The only reason they started making multi-core CPUs is because they could not make faster single-core ones. So no, using only a single core would severely limit the processing power the game has access to.

        Multithreading is NOT the same thing as multitasking. Multitasking is easy, as it is dealt with by the OS. Multithreading is hard, as it requires the program itself to split itself up in many smaller "programlets" that are dealt with as they were separate programs in a multitasking OS.

        A failed attempt at paralleling an app means nothing in the context of todays user where multiple apps in use and highly threaded apps exist. Even a modern web browser beƱefits highly from cores with the corresponding OS suppport.
        "highly threaded" yeah right. Even browsers "highly thread" by just using a thread per web-page rendered, or splitting the media rendering on its own thread or similar. That's kindergarden-grade multithreading.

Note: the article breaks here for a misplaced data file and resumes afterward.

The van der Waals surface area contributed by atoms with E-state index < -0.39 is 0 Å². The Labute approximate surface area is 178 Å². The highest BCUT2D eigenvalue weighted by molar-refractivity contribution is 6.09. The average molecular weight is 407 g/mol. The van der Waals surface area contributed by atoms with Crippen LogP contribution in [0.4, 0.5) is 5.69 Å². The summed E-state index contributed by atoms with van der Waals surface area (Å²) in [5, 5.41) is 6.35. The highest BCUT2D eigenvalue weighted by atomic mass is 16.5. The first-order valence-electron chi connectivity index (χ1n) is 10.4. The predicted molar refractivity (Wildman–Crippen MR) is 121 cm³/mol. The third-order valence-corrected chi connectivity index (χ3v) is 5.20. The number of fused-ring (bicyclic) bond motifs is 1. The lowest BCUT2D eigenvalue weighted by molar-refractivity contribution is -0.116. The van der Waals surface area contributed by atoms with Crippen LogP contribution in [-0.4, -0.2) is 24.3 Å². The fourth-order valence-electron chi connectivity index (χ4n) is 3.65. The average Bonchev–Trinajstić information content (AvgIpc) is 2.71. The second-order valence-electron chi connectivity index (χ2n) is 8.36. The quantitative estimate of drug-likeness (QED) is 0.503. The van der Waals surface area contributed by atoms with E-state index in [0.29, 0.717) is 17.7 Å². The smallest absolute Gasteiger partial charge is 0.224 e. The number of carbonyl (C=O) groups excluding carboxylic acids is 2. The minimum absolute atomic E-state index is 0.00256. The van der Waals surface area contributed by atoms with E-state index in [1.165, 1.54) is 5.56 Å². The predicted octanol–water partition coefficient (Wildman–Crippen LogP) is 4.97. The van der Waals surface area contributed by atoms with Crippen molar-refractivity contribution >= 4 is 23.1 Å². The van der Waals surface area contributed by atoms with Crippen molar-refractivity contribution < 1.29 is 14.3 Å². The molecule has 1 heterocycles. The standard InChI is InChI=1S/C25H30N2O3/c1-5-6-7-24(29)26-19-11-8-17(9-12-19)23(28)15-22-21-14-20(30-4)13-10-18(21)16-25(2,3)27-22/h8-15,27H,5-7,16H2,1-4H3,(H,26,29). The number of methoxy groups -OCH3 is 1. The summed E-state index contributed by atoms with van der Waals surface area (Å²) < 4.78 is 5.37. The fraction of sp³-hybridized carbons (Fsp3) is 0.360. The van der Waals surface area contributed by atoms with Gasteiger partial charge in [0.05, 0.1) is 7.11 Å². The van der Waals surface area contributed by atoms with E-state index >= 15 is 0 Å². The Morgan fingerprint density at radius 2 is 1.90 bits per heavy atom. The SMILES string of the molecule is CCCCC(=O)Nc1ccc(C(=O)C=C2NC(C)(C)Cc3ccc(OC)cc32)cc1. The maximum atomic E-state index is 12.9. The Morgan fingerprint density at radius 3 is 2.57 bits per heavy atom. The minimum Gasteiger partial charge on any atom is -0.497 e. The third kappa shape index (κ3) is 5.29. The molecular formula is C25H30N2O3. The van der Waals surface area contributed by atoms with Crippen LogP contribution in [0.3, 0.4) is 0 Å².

Ask yourself why the Apple phones/tablets have the CPUs with best IPC (instructions per clock, it's a measure of how powerful is the processor in executing single-thread programs), or why Intel is still doing their damn best to provide consumer hardware that has the best IPC possible.
        Last edited by starshipeleven; 02-07-2018, 05:13 PM.

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        • #34
          Originally posted by starshipeleven View Post
          ... why Intel is still doing their damn best to provide consumer hardware that has the best IPC possible.
          Because Intel was ignorant and invented ventilators to PC decades ago, as higher IPC core means power going to the roof

          I don't know what is your definition of consumer hardware, as everything is consumer hardware to me

          Ask Michael how much thousands of kilowatts he use per month to run all these benchmarks, just because of all of that IPC

          Not only that Intel was ignorant, but these consumers were even more ignorant... top notch IPC core they wanna OC even more, for a couple percent boost in performance, power usage doubling - what kind of sport that is?